The New Gen Ed Lottery System, Explained


Armed Individuals Sighted in Harvard Square Arraigned


Harvard Students Form Coalition Supporting Slave Photo Lawsuit's Demands


Police Apprehend Armed Man and Woman in Central Square


107 Faculty Called for Review of Tenure Procedures in Letter to Dean Gay

The CRR Takes to the Air


By Steven Luxenberg

The Committee on Rights and Responsibilities made its television debut this week but the scheduled three-hour show turned into a telethon that will continue today at 9 a.m.

The CRR heard testimony in the case of Ellen J Messing 2.4, who is charged by the Administration with belinging to "a group of people that broke into and physically occupied the Government departmental offices in Littauer Center May 10.

Glen W. Bowersock '57, professor of Greek and Latin and CRR chairman, granted a continuance since the defense had been unable to call all its witnesses before the alloted television time expired.

About 50 people viewed the closed circuit telecast in Pierce Hall, but today's early morning time slot could damage the ratings for Part II of the Messing trial.

James Q. Wilson chairman of the Government department, brought the charges against Messing last Spring. She was convicted in absentia, but the CRR granted a de novo trial -- completely new and without prejudice -- when it learned that she had not received the hearing notification.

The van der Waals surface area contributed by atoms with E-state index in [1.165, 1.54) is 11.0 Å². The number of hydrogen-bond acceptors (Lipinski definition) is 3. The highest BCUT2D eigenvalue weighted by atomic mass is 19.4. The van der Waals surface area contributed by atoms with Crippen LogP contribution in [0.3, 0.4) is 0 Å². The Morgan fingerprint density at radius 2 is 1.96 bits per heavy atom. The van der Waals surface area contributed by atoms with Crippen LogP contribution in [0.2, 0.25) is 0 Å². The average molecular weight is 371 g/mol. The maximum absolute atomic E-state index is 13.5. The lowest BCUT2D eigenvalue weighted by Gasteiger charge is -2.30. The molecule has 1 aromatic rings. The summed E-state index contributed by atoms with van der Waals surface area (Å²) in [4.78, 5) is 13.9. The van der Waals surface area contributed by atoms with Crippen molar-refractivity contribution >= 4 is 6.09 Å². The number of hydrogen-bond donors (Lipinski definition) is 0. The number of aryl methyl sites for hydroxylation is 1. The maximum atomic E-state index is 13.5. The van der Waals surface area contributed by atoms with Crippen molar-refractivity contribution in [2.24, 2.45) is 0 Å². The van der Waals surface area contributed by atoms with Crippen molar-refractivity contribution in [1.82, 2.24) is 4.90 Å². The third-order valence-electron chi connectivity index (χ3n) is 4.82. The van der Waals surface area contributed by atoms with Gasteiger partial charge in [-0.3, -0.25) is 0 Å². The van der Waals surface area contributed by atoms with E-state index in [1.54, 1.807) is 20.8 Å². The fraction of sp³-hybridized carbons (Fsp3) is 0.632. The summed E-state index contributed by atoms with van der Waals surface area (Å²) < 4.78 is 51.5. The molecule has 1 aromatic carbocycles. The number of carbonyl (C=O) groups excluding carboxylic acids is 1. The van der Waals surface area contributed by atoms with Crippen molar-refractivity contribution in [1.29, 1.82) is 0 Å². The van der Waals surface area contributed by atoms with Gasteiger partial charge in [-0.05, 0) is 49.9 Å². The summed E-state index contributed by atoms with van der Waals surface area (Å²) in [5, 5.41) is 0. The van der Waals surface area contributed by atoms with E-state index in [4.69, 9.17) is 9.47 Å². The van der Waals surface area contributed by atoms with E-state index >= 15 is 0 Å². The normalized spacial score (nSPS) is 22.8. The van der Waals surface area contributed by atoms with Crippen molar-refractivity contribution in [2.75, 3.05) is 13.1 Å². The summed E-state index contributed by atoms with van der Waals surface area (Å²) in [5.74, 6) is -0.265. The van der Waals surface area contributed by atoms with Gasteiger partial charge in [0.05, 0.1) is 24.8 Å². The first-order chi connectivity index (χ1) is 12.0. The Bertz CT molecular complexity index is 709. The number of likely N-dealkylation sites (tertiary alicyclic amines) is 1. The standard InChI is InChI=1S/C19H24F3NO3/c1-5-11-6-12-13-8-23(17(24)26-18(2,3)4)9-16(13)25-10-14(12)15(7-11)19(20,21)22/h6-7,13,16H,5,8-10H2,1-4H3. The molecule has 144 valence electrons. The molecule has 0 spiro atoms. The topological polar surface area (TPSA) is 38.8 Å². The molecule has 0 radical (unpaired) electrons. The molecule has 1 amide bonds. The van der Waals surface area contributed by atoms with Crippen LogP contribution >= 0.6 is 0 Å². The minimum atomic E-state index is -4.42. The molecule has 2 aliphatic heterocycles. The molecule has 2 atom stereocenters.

Richard B. Stewart, assistant professor of Law and the Administration's spokesman, could not substantiate Wilson's charge that Messing was present the demonstrators broke into his locked office.

Bowersock had to continually reminded Stewart throughout the hearing that under the procedures established by the Resolution on Rights and Responsibilities, the "burden of proof lies with the complainant."

Stewart grudgingly retracted Wilson's first charge, although he maintained that she was "guilty by inference." The CRR members -- except for Bowersock -- did not seem happy that Stewart could produce no evidence that Messing broke into the office, and asked to hear more testimony on a charge that -- in effect -- had been dropped.

The Messing trial makes it crystal-clear that the CRR only pass lip service to legal procedure. The Administration capitalized on the quasi-legal nature of the CRR, using an assistant professor of Law to prosecute its case.

Stewart continually questioned the witnesses in a way that would have brought most defense attorneys leaping out of their seats, but brought only an occasional objection from William Paul. McKay Professor of Applied Physics and Messing's adviser."

Next month, the Faculty will undertake a review of the CRR and its effectiveness as a disciplinary body. Virtually everyone is unhappy with the CRR -- some think that the CRR is harsh and repressive while other criticize the leniency of past CRR decisions.

Whether the Faculty decides to restructure or abolish the CRR, the CRR should at least be taught how to conduct a hearing. At one point. Messing wanted to ask for a ruling, but "didn't know the procedure." Bowersock replied "that's all right. We don't either. We're all new at this game.

Want to keep up with breaking news? Subscribe to our email newsletter.